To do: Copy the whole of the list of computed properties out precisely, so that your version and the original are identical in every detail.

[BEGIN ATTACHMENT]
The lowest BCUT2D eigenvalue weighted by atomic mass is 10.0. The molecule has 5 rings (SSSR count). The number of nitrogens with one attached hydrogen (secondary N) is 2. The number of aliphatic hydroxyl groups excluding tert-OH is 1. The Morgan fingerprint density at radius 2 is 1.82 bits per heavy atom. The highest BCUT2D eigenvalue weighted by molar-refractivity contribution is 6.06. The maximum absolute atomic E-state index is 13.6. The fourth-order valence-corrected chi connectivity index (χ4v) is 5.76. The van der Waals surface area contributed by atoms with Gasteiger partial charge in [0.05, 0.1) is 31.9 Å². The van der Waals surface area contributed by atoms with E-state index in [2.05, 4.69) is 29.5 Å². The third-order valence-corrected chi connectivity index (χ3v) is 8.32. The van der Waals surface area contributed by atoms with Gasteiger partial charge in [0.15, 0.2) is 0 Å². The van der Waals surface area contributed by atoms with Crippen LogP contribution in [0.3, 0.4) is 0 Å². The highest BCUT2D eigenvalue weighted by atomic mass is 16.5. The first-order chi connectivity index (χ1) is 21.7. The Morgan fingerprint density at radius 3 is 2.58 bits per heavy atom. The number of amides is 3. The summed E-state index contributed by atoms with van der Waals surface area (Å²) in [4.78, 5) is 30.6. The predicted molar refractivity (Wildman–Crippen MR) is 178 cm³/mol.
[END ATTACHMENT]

The lowest BCUT2D eigenvalue weighted by atomic mass is 10.0. The molecule has 5 rings (SSSR count). The number of nitrogens with one attached hydrogen (secondary N) is 2. The number of aliphatic hydroxyl groups excluding tert-OH is 1. The Morgan fingerprint density at radius 2 is 1.82 bits per heavy atom. The highest BCUT2D eigenvalue weighted by molar-refractivity contribution is 6.06. The maximum absolute atomic E-state index is 13.6. The fourth-order valence-corrected chi connectivity index (χ4v) is 5.76. The van der Waals surface area contributed by atoms with Gasteiger partial charge in [0.05, 0.1) is 31.9 Å². The van der Waals surface area contributed by atoms with E-state index in [2.05, 4.69) is 29.5 Å². The third-order valence-corrected chi connectivity index (χ3v) is 8.32. The van der Waals surface area contributed by atoms with Gasteiger partial charge in [0.15, 0.2) is 0 Å². The van der Waals surface area contributed by atoms with Crippen LogP contribution in [0.3, 0.4) is 0 Å². The highest BCUT2D eigenvalue weighted by atomic mass is 16.5. The first-order chi connectivity index (χ1) is 21.7. The Morgan fingerprint density at radius 3 is 2.58 bits per heavy atom. The number of amides is 3. The summed E-state index contributed by atoms with van der Waals surface area (Å²) in [4.78, 5) is 30.6. The predicted molar refractivity (Wildman–Crippen MR) is 178 cm³/mol.